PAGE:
There are a few of us who occasionally discuss politics. Frankly it's a lot like the blogosphere where folks from the left, the center and the right gather and discuss sports one day, movies the next and politics the next. One of our group is running for sheriff and that occupies a lot of our time.
But, from time to time, we get back to the discussion of the invasion and occupation of Iraq. I've noticed one commonality at the restaurant, here in the blogosphere and on the U.S. Senate floor the other night. The folks who think we should stay in Iraq are looking forward in time. The folks who think we should leave are focused on today and Bush's sins in the past.
I don't mean to oversimplify and I certainly don't want to put words in any one's mouth. But as I listened over coffee, as I listened overnight to our Senators debate and as I read on-line the general argument for leaving is that Iraq is a mess (very true), that we are "losing American blood and treasure" on a daily basis (also very true) and that the Iraqi's are not pulling their share of the weight (also very true).
Those who think we need to stay in Iraq tend to look past the problems we face today and concentrate on the future. Their argument for staying is that, if we leave, Iraq will fall into the hands of al Qaeda or Islamic fundamentalists (true), thousands or tens of thousands will die and/or be tortured or displaced (extremely likely), the middle east will be destabilized (also possible, although less likely), our enemies will be emboldened (that's a guarantee) and terrorists will have an important and resources rich country from which to operate (that, of course, is a given).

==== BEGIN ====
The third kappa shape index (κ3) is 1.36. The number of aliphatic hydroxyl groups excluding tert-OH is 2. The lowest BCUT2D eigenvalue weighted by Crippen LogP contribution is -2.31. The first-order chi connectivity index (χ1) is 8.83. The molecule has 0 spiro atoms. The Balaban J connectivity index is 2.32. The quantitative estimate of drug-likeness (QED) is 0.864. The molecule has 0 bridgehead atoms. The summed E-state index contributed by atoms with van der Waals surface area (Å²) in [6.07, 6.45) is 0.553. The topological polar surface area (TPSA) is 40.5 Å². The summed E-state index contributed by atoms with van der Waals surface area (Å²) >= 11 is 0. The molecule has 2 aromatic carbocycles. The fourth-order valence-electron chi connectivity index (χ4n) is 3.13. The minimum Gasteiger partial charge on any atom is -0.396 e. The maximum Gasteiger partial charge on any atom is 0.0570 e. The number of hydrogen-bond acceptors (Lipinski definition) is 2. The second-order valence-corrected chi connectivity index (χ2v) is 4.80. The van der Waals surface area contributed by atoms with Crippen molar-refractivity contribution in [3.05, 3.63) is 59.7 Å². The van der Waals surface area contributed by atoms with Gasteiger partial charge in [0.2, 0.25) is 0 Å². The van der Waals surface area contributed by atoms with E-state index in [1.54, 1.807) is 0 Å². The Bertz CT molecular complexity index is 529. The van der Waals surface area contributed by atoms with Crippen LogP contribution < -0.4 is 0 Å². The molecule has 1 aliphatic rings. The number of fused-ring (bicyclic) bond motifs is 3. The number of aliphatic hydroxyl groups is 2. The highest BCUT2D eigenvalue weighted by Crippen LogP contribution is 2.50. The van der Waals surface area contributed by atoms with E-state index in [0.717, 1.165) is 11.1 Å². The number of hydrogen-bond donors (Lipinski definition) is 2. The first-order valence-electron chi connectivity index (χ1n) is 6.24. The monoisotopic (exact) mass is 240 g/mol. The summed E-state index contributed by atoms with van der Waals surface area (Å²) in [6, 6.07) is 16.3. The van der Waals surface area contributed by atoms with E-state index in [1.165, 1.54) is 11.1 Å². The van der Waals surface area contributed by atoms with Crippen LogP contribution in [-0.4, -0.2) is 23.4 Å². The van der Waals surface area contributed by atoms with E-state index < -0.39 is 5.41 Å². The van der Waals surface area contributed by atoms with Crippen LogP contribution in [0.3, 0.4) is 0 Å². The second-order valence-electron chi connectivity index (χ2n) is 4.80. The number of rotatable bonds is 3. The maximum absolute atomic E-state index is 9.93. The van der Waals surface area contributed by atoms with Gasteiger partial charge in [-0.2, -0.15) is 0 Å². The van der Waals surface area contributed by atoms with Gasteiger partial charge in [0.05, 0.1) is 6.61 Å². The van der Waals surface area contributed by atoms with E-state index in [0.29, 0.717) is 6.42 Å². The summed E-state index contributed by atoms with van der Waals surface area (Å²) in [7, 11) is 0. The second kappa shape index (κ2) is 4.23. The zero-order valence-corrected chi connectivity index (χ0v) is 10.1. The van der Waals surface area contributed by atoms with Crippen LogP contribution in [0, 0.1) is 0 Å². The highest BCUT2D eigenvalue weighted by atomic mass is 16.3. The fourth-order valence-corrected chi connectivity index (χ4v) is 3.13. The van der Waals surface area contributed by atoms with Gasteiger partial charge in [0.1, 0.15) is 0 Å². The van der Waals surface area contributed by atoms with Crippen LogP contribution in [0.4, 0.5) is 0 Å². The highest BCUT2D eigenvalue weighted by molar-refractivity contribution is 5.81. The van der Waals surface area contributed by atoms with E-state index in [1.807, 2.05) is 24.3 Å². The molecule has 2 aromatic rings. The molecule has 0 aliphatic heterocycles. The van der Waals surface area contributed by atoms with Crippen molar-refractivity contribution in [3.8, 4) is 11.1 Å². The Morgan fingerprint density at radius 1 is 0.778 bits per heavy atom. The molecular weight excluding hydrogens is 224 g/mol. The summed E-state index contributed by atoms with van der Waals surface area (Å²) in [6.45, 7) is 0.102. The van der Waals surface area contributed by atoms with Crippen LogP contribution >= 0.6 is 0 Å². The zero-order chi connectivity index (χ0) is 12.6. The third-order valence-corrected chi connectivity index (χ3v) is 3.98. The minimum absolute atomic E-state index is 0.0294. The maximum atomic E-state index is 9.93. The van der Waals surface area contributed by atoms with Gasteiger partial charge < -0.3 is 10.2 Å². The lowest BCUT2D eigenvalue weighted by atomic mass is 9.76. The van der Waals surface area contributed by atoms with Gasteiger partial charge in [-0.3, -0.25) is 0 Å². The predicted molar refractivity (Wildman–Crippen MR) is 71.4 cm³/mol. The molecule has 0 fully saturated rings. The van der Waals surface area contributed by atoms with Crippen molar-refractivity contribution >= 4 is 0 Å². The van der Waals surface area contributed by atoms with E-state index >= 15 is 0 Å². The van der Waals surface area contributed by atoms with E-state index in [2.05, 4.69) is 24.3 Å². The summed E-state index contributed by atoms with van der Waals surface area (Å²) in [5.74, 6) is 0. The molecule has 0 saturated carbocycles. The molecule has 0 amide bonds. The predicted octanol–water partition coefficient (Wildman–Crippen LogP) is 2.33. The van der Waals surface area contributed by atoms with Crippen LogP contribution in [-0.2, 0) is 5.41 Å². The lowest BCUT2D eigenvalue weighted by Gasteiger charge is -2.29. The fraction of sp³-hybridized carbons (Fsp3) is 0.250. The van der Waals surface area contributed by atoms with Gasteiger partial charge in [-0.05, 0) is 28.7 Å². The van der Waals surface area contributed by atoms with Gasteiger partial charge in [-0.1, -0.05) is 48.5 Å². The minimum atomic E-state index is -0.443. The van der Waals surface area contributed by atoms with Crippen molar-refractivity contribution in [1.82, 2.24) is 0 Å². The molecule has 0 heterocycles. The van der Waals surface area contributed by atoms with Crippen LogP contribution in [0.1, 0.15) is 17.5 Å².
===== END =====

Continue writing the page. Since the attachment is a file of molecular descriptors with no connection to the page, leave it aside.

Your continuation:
When a conservative or a "stay the course" person is faced with the very real situation on the ground today, their answer is that it's the "price we must pay." The goal is worthy of our sacrifice.
When a liberal or a "bring the troops home" person is faced with the question of Iraq's future, they tend to look inward or backward.
"At least no more Americans will die."
"Our boys will be home safe."
"Are your children serving in Iraq?"
"It's Iraq's problem. Who cares what they do?"
"Bush made this mess. He should have never invaded a sovereign country."
"The Iraqi's are incapable of self government, let alone democracy.""Bush lied to get us into war."
Now I have to agree that Bush should NEVER have invaded Iraq. And I agree that Bush has made this mess.
But the question now is how do we clean up Bush's mess? Unfortunately, Harry Reid and the Democrats leading the movement to exit Iraq are all looking backward. They admit they have made absolutely no plans, no contingencies for any of the scenarios predicted by those who believe we must stay. They haven't discussed exit strategies with the military. They haven't discussed exit strategies with he Iraqi government. And they haven't discussed exit strategies with any of our allies. Of course, constitutionally, that's not their job.
The current "bring the troops home now" crowd has no plan beyond an April 30th deadline. There is no strategy. There are no contingencies.
I'm ready and willing to join the "bring the troops home now" crowd as soon as they start looking forward and plan for the future of Iraq and the middle east.
Please take a few minutes and listen to Guy Raz's excellent report on NPR this morning: US exit from Iraq full of unknowns Don't just read the abbreviated copy. Listen to the complete report. It's only 5 or 6 minutes long.
EDITED FOR SPELLING, GRAMMER AND CONTENT 7/20/2007 12:27 pm CDT
TECHNORATI TAGS: HARRY REID WAR IN IRAQ WAR ON TERROR AL QAEDA GEORGE BUSH JOE LIEBERMAN POLITICS JOHN MCCAIN DEMOCRATS REPUBLICANS LEADERSHIP SENATE NPR
SAVE THIS PAGE TO del.icio.us